Parliamentary Links Day is the largest science event in Parliament. Now in its 30th year, the event aims to bring together the scientific community and MPs to discuss the most pressing issues in science policy. With a jam-packed schedule and a venue to match, the theme of this year’s Links Day was “Science and the Industrial Strategy”, and I was very excited to be invited along by the Microbiology Society.
The Industrial Strategy, published in November 2017 by the Department for Business, Energy and Industrial Strategy, sets out the UK Government’s plan to boost productivity in four leading areas: artificial intelligence and big data; clean growth; the future of mobility; and meeting the needs of an aging society.
Links Day regular (this was his tenth!) and Speaker of the House of Commons, John Bercow, kicked things off with a warm welcome and the first of several calls for more scientists and engineers to enter the House of Commons. He also proposed the creation of an annual lecture at Speaker’s House to facilitate further dialogue between scientists and parliamentarians.
The first keynote address was delivered by Chi Onwurah, Shadow Minister for Industrial Strategy. Drawing on her experiences of working in both politics and engineering, which she describes as the “twin engines for progress”, she called for greater investment in Research and Development, improved access to talent in the UK and abroad, and increased diversity in science.
The newly appointed Government Chief Scientific Advisor, Dr Patrick Vallance, discussed the importance of using scientific evidence to both inform and assess policy. He argued that evidence synthesis should be inclusive – involving policy makers from the outset, rigorous, transparent and accessible.
The Right Honourable Norman Lamb, Chair of the House of Commons Science & Technology Select Committee, questioned whether the Government’s plan to increase R&D investment was sufficiently ambitious in a post-Brexit world and highlighted the importance of the Brexit negotiations on the success of the Industrial Strategy.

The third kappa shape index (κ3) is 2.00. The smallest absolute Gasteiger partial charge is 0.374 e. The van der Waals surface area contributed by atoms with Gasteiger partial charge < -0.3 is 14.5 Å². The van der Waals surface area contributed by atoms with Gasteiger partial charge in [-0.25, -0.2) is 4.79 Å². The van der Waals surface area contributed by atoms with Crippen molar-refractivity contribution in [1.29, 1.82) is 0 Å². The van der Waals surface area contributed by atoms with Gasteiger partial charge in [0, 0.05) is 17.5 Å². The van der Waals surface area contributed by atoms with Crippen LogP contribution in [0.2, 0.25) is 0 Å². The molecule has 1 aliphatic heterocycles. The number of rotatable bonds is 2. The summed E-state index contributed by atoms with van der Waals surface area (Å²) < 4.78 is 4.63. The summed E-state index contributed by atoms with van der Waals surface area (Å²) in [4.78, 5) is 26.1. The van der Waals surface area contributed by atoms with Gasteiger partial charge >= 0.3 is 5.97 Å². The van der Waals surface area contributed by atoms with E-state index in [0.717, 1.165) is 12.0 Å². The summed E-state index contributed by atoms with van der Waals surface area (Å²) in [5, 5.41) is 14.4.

Rebecca Endean, Directory of Strategy at UK Research and Innovation (UKRI), described how UKRI aims to become greater than a sum of its constituent research councils and echoed earlier comments that funding should be more equally distributed across the UK. Currently, 46% of UK Research Council and Higher Education Funding Council for England funding is spent in the “golden triangle” of Oxford, Cambridge and London.
In the final keynote address of the day, Rt Hon Claire Perry MP, Minister of State for Business, Energy and Industrial Strategy, focused on the potential of the Industrial Strategy to transform local economies by building on their existing strengths.
Two panel sessions, chaired by BBC Science Correspondent, Pallab Ghosh, drew together parliamentarians and sector leaders from across the scientific community. Panel members seemed positive about many aspects of the Industrial Strategy but highlighted several challenges, including the need to increase diversity in science, potential stumbling blocks in the innovation process, loss of science teachers to other sectors, acceptance of poor numeracy skills by society, and the need for greater support of technicians.
As an early career researcher with a keen interest in science policy, Links Day provided a fantastic opportunity to hear more about the challenges and opportunities currently facing science and scientists in the UK, first-hand from some of the country’s leading policy figures. I’d like to thank the Royal Society of Biology for organising the event and the Microbiology Society for inviting me to attend.